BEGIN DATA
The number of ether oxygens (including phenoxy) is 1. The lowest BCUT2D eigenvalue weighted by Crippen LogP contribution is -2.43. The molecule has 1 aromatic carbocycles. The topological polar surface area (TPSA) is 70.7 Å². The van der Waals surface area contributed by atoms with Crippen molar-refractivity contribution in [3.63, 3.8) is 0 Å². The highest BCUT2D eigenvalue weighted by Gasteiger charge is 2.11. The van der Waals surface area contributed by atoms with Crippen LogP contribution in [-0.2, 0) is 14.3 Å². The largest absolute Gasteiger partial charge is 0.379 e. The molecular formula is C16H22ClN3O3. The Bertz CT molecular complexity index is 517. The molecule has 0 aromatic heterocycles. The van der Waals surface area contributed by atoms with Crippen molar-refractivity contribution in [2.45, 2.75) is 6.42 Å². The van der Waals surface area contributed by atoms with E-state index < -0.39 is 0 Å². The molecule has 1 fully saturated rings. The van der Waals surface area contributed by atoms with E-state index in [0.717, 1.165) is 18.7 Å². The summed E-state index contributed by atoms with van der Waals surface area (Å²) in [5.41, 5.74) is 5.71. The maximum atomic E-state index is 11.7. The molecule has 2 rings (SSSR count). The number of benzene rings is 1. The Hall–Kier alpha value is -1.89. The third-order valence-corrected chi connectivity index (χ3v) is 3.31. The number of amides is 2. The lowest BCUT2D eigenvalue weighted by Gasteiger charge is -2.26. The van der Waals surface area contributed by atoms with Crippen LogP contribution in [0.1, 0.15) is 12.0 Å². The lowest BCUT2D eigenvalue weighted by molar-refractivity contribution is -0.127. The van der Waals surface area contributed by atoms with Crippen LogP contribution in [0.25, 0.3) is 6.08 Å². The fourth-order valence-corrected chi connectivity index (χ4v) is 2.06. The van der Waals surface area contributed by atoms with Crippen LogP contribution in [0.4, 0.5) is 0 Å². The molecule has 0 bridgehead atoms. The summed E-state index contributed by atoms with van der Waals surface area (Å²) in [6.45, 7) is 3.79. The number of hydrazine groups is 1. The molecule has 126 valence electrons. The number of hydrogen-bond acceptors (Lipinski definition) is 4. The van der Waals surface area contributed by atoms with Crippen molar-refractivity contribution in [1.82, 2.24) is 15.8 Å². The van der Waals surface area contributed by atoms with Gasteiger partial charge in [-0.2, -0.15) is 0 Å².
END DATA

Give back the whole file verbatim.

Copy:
The number of ether oxygens (including phenoxy) is 1. The lowest BCUT2D eigenvalue weighted by Crippen LogP contribution is -2.43. The molecule has 1 aromatic carbocycles. The topological polar surface area (TPSA) is 70.7 Å². The van der Waals surface area contributed by atoms with Crippen molar-refractivity contribution in [3.63, 3.8) is 0 Å². The highest BCUT2D eigenvalue weighted by Gasteiger charge is 2.11. The van der Waals surface area contributed by atoms with Crippen LogP contribution in [-0.2, 0) is 14.3 Å². The largest absolute Gasteiger partial charge is 0.379 e. The molecular formula is C16H22ClN3O3. The Bertz CT molecular complexity index is 517. The molecule has 0 aromatic heterocycles. The van der Waals surface area contributed by atoms with Crippen molar-refractivity contribution in [2.45, 2.75) is 6.42 Å². The van der Waals surface area contributed by atoms with E-state index < -0.39 is 0 Å². The molecule has 1 fully saturated rings. The van der Waals surface area contributed by atoms with E-state index in [0.717, 1.165) is 18.7 Å². The summed E-state index contributed by atoms with van der Waals surface area (Å²) in [5.41, 5.74) is 5.71. The maximum atomic E-state index is 11.7. The molecule has 2 rings (SSSR count). The number of benzene rings is 1. The Hall–Kier alpha value is -1.89. The third-order valence-corrected chi connectivity index (χ3v) is 3.31. The number of amides is 2. The lowest BCUT2D eigenvalue weighted by Gasteiger charge is -2.26. The van der Waals surface area contributed by atoms with Crippen LogP contribution in [0.1, 0.15) is 12.0 Å². The lowest BCUT2D eigenvalue weighted by molar-refractivity contribution is -0.127. The van der Waals surface area contributed by atoms with Crippen LogP contribution in [0.25, 0.3) is 6.08 Å². The fourth-order valence-corrected chi connectivity index (χ4v) is 2.06. The van der Waals surface area contributed by atoms with Crippen LogP contribution in [0.4, 0.5) is 0 Å². The molecule has 0 bridgehead atoms. The summed E-state index contributed by atoms with van der Waals surface area (Å²) in [6.45, 7) is 3.79. The number of hydrazine groups is 1. The molecule has 126 valence electrons. The number of hydrogen-bond acceptors (Lipinski definition) is 4. The van der Waals surface area contributed by atoms with Crippen molar-refractivity contribution in [1.82, 2.24) is 15.8 Å². The van der Waals surface area contributed by atoms with Gasteiger partial charge in [-0.2, -0.15) is 0 Å².